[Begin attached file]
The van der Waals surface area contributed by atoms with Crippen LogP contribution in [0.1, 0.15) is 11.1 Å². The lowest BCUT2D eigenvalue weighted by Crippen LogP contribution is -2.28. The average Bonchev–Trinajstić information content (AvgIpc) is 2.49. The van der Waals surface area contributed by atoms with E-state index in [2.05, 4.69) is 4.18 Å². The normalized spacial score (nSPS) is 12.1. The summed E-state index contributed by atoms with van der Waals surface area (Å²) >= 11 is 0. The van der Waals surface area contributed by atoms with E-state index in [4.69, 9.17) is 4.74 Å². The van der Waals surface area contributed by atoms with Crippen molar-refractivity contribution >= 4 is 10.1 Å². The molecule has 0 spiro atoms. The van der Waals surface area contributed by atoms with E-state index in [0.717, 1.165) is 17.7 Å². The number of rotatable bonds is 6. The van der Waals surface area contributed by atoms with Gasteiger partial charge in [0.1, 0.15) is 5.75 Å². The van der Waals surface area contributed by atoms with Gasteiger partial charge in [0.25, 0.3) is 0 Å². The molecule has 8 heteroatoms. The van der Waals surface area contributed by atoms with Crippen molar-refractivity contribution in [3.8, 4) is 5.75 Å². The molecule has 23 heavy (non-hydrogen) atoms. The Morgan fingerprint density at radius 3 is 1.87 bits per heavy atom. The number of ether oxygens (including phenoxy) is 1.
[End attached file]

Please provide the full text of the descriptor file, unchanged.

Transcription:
The van der Waals surface area contributed by atoms with Crippen LogP contribution in [0.1, 0.15) is 11.1 Å². The lowest BCUT2D eigenvalue weighted by Crippen LogP contribution is -2.28. The average Bonchev–Trinajstić information content (AvgIpc) is 2.49. The van der Waals surface area contributed by atoms with E-state index in [2.05, 4.69) is 4.18 Å². The normalized spacial score (nSPS) is 12.1. The summed E-state index contributed by atoms with van der Waals surface area (Å²) >= 11 is 0. The van der Waals surface area contributed by atoms with E-state index in [4.69, 9.17) is 4.74 Å². The van der Waals surface area contributed by atoms with Crippen molar-refractivity contribution >= 4 is 10.1 Å². The molecule has 0 spiro atoms. The van der Waals surface area contributed by atoms with E-state index in [0.717, 1.165) is 17.7 Å². The number of rotatable bonds is 6. The van der Waals surface area contributed by atoms with Gasteiger partial charge in [0.1, 0.15) is 5.75 Å². The van der Waals surface area contributed by atoms with Gasteiger partial charge in [0.25, 0.3) is 0 Å². The molecule has 8 heteroatoms. The van der Waals surface area contributed by atoms with Crippen molar-refractivity contribution in [3.8, 4) is 5.75 Å². The molecule has 23 heavy (non-hydrogen) atoms. The Morgan fingerprint density at radius 3 is 1.87 bits per heavy atom. The number of ether oxygens (including phenoxy) is 1.